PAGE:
17. I was really hoping for some positive news. All I hear is no replies. Here are my thoughts... One of my local cachers passed away this past summer. I considered him to be a geofriend, but didn't realize how much several other cachers and myself impacted his life until his mother told me at his funeral. It really touched me and made me reconsider the relationships I have had with other people in my life. I have had some health issues over the course of the past year and my fellow geofriends have gone out of their way to assist me with maintaining my caches. The generosity of the geocaching community never ceases to amaze me. I love you folks. The last thread on El Diablos walking sticks and his absence got me wondering if there was something I could do to help out a fellow cacher who may be having problems filling the orders for some of his walking sticks. I have the ability and the time to help him in getting those orders out. I know some of the people who order sticks from me are giving them as gifts. I feel bad that they are waiting with no hint as to when and if they'll recieve their orders. I'm therefore, volunteering to fill these currently paid orders. I hope it's not an overwhelming task. I don't know if we're talking about 4 sticks or 40. I've never seen an El Diablo stick in person, but there are plenty of photos on the internet and hs website. If someone has an unfilled order, I'd ask that they contact me at roger@rogheff.com with the details of their El Diablo order.. The only payment I ask is the cost of shipping the sticks.
  18. Has anyone heard from Jerry? There have been a few threads about his absence which got me wondering if an injury or ?? was keeping him from caching. I sent him several emails and voice mails offering to help him out with apparant back orders of walking sticks, but have gotten no reply. Does anyone have any news or additonal contact info?
  19. My outfit changes constantly. I shop at the thrift stores because my geoclothing is always getting torn on branches, rock, thorns, etc.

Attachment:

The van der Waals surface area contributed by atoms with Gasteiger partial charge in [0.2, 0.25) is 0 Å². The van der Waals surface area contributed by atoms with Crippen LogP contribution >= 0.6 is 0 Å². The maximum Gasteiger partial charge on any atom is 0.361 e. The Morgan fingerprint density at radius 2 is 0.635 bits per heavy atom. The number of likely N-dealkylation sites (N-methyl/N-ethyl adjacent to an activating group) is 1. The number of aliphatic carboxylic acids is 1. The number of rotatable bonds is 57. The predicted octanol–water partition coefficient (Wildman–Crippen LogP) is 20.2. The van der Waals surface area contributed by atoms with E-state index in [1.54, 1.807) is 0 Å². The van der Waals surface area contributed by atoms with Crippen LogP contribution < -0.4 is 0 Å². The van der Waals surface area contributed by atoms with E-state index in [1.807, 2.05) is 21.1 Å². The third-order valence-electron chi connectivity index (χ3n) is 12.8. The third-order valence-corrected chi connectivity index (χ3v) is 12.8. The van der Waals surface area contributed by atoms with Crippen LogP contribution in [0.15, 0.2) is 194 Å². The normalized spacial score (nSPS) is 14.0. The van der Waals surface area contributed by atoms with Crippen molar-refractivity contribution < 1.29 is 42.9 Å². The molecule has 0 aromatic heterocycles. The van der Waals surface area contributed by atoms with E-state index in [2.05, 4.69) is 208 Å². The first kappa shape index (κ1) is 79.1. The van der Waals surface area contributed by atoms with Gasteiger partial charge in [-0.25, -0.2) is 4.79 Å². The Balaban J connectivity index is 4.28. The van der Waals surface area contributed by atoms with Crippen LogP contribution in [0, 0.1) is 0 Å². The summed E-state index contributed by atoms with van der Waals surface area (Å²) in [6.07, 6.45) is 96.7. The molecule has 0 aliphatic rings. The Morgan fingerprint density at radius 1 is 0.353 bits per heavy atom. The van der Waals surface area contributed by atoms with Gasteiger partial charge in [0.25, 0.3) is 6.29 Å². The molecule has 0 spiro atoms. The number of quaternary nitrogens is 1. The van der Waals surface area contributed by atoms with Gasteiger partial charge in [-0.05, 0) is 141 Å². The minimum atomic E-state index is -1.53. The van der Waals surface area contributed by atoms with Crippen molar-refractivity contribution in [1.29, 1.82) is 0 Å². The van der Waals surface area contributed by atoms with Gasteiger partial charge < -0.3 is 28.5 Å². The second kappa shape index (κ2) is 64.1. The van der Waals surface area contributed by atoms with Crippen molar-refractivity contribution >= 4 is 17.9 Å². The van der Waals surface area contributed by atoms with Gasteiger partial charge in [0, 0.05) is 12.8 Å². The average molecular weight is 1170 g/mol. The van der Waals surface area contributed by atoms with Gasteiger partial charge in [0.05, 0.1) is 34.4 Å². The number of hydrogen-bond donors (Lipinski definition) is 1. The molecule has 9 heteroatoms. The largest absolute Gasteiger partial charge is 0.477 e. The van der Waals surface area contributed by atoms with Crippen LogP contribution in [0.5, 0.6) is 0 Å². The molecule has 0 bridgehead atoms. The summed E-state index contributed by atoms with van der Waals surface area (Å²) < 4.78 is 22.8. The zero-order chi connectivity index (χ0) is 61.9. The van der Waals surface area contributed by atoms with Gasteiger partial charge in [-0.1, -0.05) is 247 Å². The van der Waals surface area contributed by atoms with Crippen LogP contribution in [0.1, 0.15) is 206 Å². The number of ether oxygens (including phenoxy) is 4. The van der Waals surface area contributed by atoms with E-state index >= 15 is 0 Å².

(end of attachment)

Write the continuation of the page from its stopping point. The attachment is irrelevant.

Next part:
20. Leave it to Roger to bring the Scouts into it.... I did a quick search on Scout techniques for measurement and found this:Pencil Method: A simple method for measuring the height of trees and ordinary buildings is the Pencil Method. Standing some 25 yards or meters from the tree, with a pencil or stick held upright in the fully extended hand, first move the thumb up the stick until the exposed length covers, to your eye, the lower two yards or meters of the tree (the height of a man). Now move hand and pencil up in two yard or meter jumps till the top is reached. Multiply the jumps by six and add any odd yards or meters left at the top. To get the height of a building a rapid method is to calculate the height of a story, and multiply by the number of stories. My favorite is the "old indian" method. It isn't terribly accurate, but it sure is fun to watch. You stand with your back to the object you want to know the height thereof. You bend over until your head touches the ground. When the top of the object is at the point in your jeans where the seams meet (crotch) you are the correct distance from the object. You will have to move back and forth numerous times to get this distance correctly (and do the bend-over thing many times). Now you simply pace off the number of steps from your current location to the object. 75 paces = 75' tall. It's a lot of fun watching all these kids (and parents ) stooping over to plop their heads on the ground, getting dizzy and tumbling. In the end, they all love me for suggesting it
  21. One more thing you might want to do and that's paint both the inside and outside. Then if the container does get a scratch it won't show as much.
  22. There was a similar thread a while back. Seven months is entirely too long. Something must've happened. Hope he didn't stop carving.
  23. I remember the first time I found a geocache that was out of the ordinary. I was suspended above a clearing in a heavily wooded area. GZ showed it in the middle of the clearing - how could that be? When I realized that I actually had to break with my own idea of common sense and look UP, a whole new world of geocaching opened up to me. Still, one of my favorite caches of all time. Thanks Cheesehead Dave!
  24. I had a very unique cache on my property once. I had some vandalism problems (not geocachign related) and archived it. I found that cache to be one of my favorites because it allowed me to interact with numerous cachers. If I ever placed a new one at my home, I would add this one thing to make it a more comfortable hunt for my geofriends - my address on the cache listing.